Alma Cogan: The life and tragic death of Girl with the Giggle in Her Voice
1 July 2022, 13:40
Alma Cogan was one of the biggest stars of the pre-rock era and had one foot in the pop world before her tragic death.
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The teenage storm was brewing from the end of WWII, and between the big band era and the advent of rock & roll there were countless traditional pop classics that not only lent their attitude to the coming age, but also more than stand up today in their own right.
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Dubbed the Girl with the Giggle in Her Voice (or sometimes, The Girl with the Laugh in Her Voice), Alma Cogan was said to be the highest-paid female star of her era.
She scored a clutch of hits towards the end of the 1950s, but her star faded swiftly at the turn of the decade. Alma continued performing and recording until her tragic death in 1966.
She was born Alma Angela Cohen Cogan in Whitechapel, London, on May 19, 1932 to haberdasher dad Mark and mum Fay Cogan.
Alma had a brother Ivor and sister – Sandra Coran – who trivia fans will be delighted to know went on to play Mumsey in cult TV gameshow The Crystal Maze.
Alma's dad's family hailed from Russia, while her mum's were refugees from Romania. Despite coming from a Jewish family, Alma went to St Joseph's Convent School in Reading.
In some ways, Alma was always destined for stardom. Her dad sang, and her mum named her after movie star Alma Taylor.
When she was just 11, she won the Sussex Queen of Song contest, winning a £5 cash prize – that's around £160 today, which isn't bad at all for someone not yet in their teens.
Word got around. Vera Lynn recommended her for a variety show at Brighton's Grand Theatre, which led to a week-long appearance with Max Miller in July 1947, and a spot in Dick Turpin's Ride to York that November.
Bandleader George Edward 'Ted' Heath (not that Ted Heath) urged the then-16-year-old Alma to "come back in five years", but Alma wasn't deterred.
She studied dress design at Worthing Art College but kept on singing, too, winning a role as a chorus girl in High Button Shoes at the London Hippodrome in November 1948 and the Sauce Tartarte review at the Cambridge Theatre in London in May 1949.
That same year, she became the resident singer at London's Cumberland Hotel, where EMI producer Walter Ridley spotted her, signing her up to the HMV label and also became her coach.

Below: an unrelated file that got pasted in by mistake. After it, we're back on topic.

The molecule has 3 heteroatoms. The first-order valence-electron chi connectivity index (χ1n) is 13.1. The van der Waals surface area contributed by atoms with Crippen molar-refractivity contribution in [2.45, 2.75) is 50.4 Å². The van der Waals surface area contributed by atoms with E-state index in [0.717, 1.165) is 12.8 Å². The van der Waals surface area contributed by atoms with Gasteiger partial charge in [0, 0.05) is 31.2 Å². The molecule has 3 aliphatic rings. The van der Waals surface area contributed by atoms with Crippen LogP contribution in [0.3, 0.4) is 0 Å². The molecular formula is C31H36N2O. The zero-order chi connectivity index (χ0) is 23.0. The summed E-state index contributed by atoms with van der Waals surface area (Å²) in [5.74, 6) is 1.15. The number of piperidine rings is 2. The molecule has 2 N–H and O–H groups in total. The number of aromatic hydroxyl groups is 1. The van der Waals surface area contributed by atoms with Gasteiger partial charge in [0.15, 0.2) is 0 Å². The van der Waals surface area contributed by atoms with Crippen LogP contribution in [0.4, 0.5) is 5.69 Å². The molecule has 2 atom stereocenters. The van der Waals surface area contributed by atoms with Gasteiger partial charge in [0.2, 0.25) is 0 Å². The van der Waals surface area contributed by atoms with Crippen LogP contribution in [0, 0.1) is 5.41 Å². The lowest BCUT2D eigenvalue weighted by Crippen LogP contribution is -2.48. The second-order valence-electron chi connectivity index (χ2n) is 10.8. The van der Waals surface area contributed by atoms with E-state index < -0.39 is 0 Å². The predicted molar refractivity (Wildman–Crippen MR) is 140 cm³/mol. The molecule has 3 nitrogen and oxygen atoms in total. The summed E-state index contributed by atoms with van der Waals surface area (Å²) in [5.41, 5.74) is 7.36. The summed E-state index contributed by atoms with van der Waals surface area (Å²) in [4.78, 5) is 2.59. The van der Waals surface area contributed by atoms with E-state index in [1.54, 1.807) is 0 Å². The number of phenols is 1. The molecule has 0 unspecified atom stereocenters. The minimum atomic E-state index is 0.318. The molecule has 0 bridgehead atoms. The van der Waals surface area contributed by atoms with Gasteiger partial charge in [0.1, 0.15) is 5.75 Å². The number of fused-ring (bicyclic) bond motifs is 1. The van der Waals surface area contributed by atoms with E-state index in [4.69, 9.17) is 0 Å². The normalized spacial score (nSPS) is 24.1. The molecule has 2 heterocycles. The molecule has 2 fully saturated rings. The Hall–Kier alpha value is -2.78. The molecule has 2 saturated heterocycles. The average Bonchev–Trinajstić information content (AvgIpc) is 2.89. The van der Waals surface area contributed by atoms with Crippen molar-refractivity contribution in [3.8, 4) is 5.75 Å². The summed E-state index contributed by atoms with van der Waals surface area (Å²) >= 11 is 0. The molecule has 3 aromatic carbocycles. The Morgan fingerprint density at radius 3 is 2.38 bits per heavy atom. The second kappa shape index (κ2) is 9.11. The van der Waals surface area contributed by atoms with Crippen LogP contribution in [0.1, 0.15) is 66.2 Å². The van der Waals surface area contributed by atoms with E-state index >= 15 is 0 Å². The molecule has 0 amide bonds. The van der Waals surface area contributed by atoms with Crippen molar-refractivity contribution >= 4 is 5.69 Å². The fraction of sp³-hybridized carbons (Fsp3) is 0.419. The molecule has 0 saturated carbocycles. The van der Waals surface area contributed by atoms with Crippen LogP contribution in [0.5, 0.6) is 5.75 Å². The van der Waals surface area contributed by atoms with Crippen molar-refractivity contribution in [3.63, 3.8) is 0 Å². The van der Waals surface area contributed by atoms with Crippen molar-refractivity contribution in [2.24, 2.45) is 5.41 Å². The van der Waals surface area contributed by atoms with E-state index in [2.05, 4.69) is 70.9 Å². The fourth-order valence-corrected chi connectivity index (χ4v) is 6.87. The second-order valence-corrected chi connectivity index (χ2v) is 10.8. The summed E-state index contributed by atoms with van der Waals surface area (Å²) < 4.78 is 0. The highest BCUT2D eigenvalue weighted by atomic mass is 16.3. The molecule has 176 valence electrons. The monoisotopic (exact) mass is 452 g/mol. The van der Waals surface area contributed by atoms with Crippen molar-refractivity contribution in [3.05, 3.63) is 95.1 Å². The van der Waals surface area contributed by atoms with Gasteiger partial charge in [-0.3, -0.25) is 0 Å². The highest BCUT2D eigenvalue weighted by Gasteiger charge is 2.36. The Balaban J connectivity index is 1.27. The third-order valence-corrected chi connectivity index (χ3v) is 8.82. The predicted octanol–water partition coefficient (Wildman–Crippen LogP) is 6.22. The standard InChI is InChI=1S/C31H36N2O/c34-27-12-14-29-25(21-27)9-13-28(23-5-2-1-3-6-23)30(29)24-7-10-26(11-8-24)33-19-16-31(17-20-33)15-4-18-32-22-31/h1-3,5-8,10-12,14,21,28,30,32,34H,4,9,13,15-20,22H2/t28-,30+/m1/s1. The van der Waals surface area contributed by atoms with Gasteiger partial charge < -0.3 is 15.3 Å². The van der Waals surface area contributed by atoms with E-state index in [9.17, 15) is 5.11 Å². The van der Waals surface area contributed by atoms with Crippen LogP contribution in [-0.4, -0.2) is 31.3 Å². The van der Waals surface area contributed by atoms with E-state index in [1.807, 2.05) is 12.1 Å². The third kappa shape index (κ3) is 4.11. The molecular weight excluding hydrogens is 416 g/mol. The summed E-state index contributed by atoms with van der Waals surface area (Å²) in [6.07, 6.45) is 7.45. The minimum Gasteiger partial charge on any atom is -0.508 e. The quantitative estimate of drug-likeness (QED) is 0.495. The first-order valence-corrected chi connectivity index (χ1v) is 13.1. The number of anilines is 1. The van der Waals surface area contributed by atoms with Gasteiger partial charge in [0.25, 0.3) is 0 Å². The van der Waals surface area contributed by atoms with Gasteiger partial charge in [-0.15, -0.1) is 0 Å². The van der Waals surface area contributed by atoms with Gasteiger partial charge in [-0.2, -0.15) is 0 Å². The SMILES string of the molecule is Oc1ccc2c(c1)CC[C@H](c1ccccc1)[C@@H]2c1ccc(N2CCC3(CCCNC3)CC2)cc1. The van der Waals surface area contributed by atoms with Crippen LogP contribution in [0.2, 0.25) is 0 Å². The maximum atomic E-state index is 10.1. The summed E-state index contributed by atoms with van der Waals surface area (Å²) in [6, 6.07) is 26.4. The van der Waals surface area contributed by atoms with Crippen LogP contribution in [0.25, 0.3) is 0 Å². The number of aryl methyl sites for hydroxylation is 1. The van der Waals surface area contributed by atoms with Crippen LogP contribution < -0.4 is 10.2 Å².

Three years later, at the age of 20, she released her first single 'To Be Worthy of You', backed with 'Would You'.
Alma released over a dozen singles in the next couple of years, and while none of them charted, it's worth mentioning that the fledgling NME chart was only a Top 10 back then, before expanding quickly in the coming years.
Indeed, 'To Be Worthy Of You' won her plenty of attention, winning her spots on radio shows Gently Bentley, The Glums and Take It From Here.
Bearing in mind only 14% of UK homes had a telly in 1952 (up to 21% in 1953 and 31% in 1954), radio was still very much where it was at, and that made Alma Cogan a star.
As Vera Lynn herself put it: "Once the '50s came in, the music changed.
"There were very few songs at the time I found I could sing, but as far as Alma was concerned there were loads of songs which suited her."
It was in these early days that Alma got her nickname. During the recording of 'If I Had a Golden Umbrella' in 1953, she had a giggle.
It was such a moment, she ended up doing the same thing on future recordings. Hence The Girl with the Giggle (or sometimes "Chuckle", or "Laugh") in Her Voice.
Chart success followed. In 1954, she reached number 4 in the charts with 'Bell Bottom Blues' – a Leon Carr and Hal David song made famous by Teresa Brewer – backed with 'Love Me Again'.
After that, the hits kept coming. Versions of 'Little Things Mean a Lot', 'I Can't Tell a Waltz from a Tango', 'The Banjo's Back in Town', 'Willie Can', 'Why Do Fools Fall in Love', 'In the Middle of the House', 'You, Me and Us', 'Whatever Lola Wants (Lola Gets)' and more.